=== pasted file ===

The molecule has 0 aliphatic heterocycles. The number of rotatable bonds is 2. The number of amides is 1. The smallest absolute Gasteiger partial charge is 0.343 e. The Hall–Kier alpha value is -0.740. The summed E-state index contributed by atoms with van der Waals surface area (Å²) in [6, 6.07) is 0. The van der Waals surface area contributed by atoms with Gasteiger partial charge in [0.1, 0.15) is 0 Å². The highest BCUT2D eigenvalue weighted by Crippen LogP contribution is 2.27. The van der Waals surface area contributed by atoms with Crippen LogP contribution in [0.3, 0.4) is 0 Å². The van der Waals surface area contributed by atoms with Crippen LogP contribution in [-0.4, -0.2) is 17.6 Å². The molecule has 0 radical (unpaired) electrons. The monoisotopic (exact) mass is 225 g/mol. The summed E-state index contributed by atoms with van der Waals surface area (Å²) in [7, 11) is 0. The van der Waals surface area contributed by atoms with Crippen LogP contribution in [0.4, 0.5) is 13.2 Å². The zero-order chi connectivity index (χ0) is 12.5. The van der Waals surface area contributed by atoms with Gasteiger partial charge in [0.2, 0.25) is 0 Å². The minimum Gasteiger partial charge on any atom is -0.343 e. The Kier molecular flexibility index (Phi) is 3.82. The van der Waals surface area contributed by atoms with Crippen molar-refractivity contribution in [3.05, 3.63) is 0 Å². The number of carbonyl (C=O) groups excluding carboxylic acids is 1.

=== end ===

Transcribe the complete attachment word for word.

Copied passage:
The molecule has 0 aliphatic heterocycles. The number of rotatable bonds is 2. The number of amides is 1. The smallest absolute Gasteiger partial charge is 0.343 e. The Hall–Kier alpha value is -0.740. The summed E-state index contributed by atoms with van der Waals surface area (Å²) in [6, 6.07) is 0. The van der Waals surface area contributed by atoms with Gasteiger partial charge in [0.1, 0.15) is 0 Å². The highest BCUT2D eigenvalue weighted by Crippen LogP contribution is 2.27. The van der Waals surface area contributed by atoms with Crippen LogP contribution in [0.3, 0.4) is 0 Å². The van der Waals surface area contributed by atoms with Crippen LogP contribution in [-0.4, -0.2) is 17.6 Å². The molecule has 0 radical (unpaired) electrons. The monoisotopic (exact) mass is 225 g/mol. The summed E-state index contributed by atoms with van der Waals surface area (Å²) in [7, 11) is 0. The van der Waals surface area contributed by atoms with Crippen LogP contribution in [0.4, 0.5) is 13.2 Å². The zero-order chi connectivity index (χ0) is 12.5. The van der Waals surface area contributed by atoms with Gasteiger partial charge in [0.2, 0.25) is 0 Å². The minimum Gasteiger partial charge on any atom is -0.343 e. The Kier molecular flexibility index (Phi) is 3.82. The van der Waals surface area contributed by atoms with Crippen molar-refractivity contribution in [3.05, 3.63) is 0 Å². The number of carbonyl (C=O) groups excluding carboxylic acids is 1.